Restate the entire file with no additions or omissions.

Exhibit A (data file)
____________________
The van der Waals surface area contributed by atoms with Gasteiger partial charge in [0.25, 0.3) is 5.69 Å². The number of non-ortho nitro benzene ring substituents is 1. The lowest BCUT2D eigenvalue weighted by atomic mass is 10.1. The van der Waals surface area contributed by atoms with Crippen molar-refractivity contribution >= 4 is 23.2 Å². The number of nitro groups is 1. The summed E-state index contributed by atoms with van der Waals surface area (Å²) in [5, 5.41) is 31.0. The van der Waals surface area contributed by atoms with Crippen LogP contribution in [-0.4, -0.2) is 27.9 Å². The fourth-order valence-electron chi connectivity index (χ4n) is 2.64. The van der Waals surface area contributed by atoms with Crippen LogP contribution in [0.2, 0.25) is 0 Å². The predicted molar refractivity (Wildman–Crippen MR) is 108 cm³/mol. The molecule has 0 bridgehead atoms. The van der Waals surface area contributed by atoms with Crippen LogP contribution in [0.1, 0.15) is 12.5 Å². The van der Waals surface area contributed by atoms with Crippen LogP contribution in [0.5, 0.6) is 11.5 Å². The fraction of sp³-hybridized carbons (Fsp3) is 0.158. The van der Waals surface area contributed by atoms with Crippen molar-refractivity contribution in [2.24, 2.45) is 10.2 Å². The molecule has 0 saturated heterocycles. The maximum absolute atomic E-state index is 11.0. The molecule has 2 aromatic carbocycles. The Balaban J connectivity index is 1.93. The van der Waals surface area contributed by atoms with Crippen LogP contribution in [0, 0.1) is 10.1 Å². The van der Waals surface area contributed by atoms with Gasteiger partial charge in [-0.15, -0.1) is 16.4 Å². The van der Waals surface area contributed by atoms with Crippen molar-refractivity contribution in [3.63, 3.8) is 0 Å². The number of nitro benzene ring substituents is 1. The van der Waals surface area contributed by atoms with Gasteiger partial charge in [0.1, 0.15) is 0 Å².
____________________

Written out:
The van der Waals surface area contributed by atoms with Gasteiger partial charge in [0.25, 0.3) is 5.69 Å². The number of non-ortho nitro benzene ring substituents is 1. The lowest BCUT2D eigenvalue weighted by atomic mass is 10.1. The van der Waals surface area contributed by atoms with Crippen molar-refractivity contribution >= 4 is 23.2 Å². The number of nitro groups is 1. The summed E-state index contributed by atoms with van der Waals surface area (Å²) in [5, 5.41) is 31.0. The van der Waals surface area contributed by atoms with Crippen LogP contribution in [-0.4, -0.2) is 27.9 Å². The fourth-order valence-electron chi connectivity index (χ4n) is 2.64. The van der Waals surface area contributed by atoms with Crippen LogP contribution in [0.2, 0.25) is 0 Å². The predicted molar refractivity (Wildman–Crippen MR) is 108 cm³/mol. The molecule has 0 bridgehead atoms. The van der Waals surface area contributed by atoms with Crippen LogP contribution in [0.1, 0.15) is 12.5 Å². The van der Waals surface area contributed by atoms with Crippen LogP contribution in [0.5, 0.6) is 11.5 Å². The fraction of sp³-hybridized carbons (Fsp3) is 0.158. The van der Waals surface area contributed by atoms with Crippen molar-refractivity contribution in [2.24, 2.45) is 10.2 Å². The molecule has 0 saturated heterocycles. The maximum absolute atomic E-state index is 11.0. The molecule has 2 aromatic carbocycles. The Balaban J connectivity index is 1.93. The van der Waals surface area contributed by atoms with Crippen LogP contribution in [0, 0.1) is 10.1 Å². The van der Waals surface area contributed by atoms with Gasteiger partial charge in [-0.15, -0.1) is 16.4 Å². The van der Waals surface area contributed by atoms with Crippen molar-refractivity contribution in [3.63, 3.8) is 0 Å². The number of nitro benzene ring substituents is 1. The van der Waals surface area contributed by atoms with Gasteiger partial charge in [0.1, 0.15) is 0 Å².